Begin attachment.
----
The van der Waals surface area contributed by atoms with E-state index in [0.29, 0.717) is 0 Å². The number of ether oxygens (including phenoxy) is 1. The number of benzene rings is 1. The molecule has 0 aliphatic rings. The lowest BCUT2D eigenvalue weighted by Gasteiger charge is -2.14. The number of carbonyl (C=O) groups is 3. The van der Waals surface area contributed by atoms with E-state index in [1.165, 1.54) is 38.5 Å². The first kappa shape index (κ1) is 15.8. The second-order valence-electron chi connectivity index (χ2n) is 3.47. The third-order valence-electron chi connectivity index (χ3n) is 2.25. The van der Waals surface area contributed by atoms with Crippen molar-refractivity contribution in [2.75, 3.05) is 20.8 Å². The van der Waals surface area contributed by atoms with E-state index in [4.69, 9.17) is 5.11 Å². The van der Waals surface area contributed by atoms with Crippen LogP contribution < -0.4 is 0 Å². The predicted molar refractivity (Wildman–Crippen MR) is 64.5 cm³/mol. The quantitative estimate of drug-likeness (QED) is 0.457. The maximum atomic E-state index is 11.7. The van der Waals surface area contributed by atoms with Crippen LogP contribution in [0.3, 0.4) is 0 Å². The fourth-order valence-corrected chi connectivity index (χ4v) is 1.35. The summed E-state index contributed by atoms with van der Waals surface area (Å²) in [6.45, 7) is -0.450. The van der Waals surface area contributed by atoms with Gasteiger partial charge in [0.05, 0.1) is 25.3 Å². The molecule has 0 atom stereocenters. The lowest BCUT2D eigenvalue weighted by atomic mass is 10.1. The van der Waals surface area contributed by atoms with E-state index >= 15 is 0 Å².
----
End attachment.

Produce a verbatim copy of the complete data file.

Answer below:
The van der Waals surface area contributed by atoms with E-state index in [0.29, 0.717) is 0 Å². The number of ether oxygens (including phenoxy) is 1. The number of benzene rings is 1. The molecule has 0 aliphatic rings. The lowest BCUT2D eigenvalue weighted by Gasteiger charge is -2.14. The number of carbonyl (C=O) groups is 3. The van der Waals surface area contributed by atoms with E-state index in [1.165, 1.54) is 38.5 Å². The first kappa shape index (κ1) is 15.8. The second-order valence-electron chi connectivity index (χ2n) is 3.47. The third-order valence-electron chi connectivity index (χ3n) is 2.25. The van der Waals surface area contributed by atoms with Crippen molar-refractivity contribution in [2.75, 3.05) is 20.8 Å². The van der Waals surface area contributed by atoms with E-state index in [4.69, 9.17) is 5.11 Å². The van der Waals surface area contributed by atoms with Crippen LogP contribution < -0.4 is 0 Å². The predicted molar refractivity (Wildman–Crippen MR) is 64.5 cm³/mol. The quantitative estimate of drug-likeness (QED) is 0.457. The maximum atomic E-state index is 11.7. The van der Waals surface area contributed by atoms with Crippen LogP contribution in [0.3, 0.4) is 0 Å². The fourth-order valence-corrected chi connectivity index (χ4v) is 1.35. The summed E-state index contributed by atoms with van der Waals surface area (Å²) in [6.45, 7) is -0.450. The van der Waals surface area contributed by atoms with Gasteiger partial charge in [0.05, 0.1) is 25.3 Å². The molecule has 0 atom stereocenters. The lowest BCUT2D eigenvalue weighted by atomic mass is 10.1. The van der Waals surface area contributed by atoms with E-state index >= 15 is 0 Å².